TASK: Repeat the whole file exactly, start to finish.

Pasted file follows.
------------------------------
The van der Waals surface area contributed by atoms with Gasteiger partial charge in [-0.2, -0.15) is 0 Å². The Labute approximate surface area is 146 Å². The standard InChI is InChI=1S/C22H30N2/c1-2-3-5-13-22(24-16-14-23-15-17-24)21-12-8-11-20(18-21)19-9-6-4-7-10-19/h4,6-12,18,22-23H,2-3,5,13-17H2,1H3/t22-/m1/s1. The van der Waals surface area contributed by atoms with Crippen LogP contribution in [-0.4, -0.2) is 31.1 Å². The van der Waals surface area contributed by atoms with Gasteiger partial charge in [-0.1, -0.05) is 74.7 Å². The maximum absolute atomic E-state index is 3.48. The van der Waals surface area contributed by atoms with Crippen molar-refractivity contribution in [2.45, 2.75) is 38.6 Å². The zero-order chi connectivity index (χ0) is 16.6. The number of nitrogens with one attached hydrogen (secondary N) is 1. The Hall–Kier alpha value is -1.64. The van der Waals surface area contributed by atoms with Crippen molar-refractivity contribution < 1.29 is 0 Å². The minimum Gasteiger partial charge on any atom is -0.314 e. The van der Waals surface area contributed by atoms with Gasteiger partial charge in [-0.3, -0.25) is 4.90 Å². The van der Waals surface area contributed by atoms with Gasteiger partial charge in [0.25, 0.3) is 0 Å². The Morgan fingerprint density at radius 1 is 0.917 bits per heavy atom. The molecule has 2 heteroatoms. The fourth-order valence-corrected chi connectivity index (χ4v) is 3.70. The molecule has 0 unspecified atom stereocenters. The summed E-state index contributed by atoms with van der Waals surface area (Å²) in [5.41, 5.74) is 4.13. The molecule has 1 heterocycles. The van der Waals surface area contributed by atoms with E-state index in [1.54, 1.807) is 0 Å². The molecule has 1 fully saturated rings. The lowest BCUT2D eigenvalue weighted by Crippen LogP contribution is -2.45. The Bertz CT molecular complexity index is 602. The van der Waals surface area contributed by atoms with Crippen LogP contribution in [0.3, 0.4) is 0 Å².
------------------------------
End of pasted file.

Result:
The van der Waals surface area contributed by atoms with Gasteiger partial charge in [-0.2, -0.15) is 0 Å². The Labute approximate surface area is 146 Å². The standard InChI is InChI=1S/C22H30N2/c1-2-3-5-13-22(24-16-14-23-15-17-24)21-12-8-11-20(18-21)19-9-6-4-7-10-19/h4,6-12,18,22-23H,2-3,5,13-17H2,1H3/t22-/m1/s1. The van der Waals surface area contributed by atoms with Crippen LogP contribution in [-0.4, -0.2) is 31.1 Å². The van der Waals surface area contributed by atoms with Gasteiger partial charge in [-0.1, -0.05) is 74.7 Å². The maximum absolute atomic E-state index is 3.48. The van der Waals surface area contributed by atoms with Crippen molar-refractivity contribution in [2.45, 2.75) is 38.6 Å². The zero-order chi connectivity index (χ0) is 16.6. The number of nitrogens with one attached hydrogen (secondary N) is 1. The Hall–Kier alpha value is -1.64. The van der Waals surface area contributed by atoms with Crippen molar-refractivity contribution < 1.29 is 0 Å². The minimum Gasteiger partial charge on any atom is -0.314 e. The van der Waals surface area contributed by atoms with Gasteiger partial charge in [-0.3, -0.25) is 4.90 Å². The van der Waals surface area contributed by atoms with Gasteiger partial charge in [0.25, 0.3) is 0 Å². The Morgan fingerprint density at radius 1 is 0.917 bits per heavy atom. The molecule has 2 heteroatoms. The fourth-order valence-corrected chi connectivity index (χ4v) is 3.70. The molecule has 0 unspecified atom stereocenters. The summed E-state index contributed by atoms with van der Waals surface area (Å²) in [5.41, 5.74) is 4.13. The molecule has 1 heterocycles. The van der Waals surface area contributed by atoms with E-state index in [1.54, 1.807) is 0 Å². The molecule has 1 fully saturated rings. The lowest BCUT2D eigenvalue weighted by Crippen LogP contribution is -2.45. The Bertz CT molecular complexity index is 602. The van der Waals surface area contributed by atoms with Crippen LogP contribution in [0.3, 0.4) is 0 Å².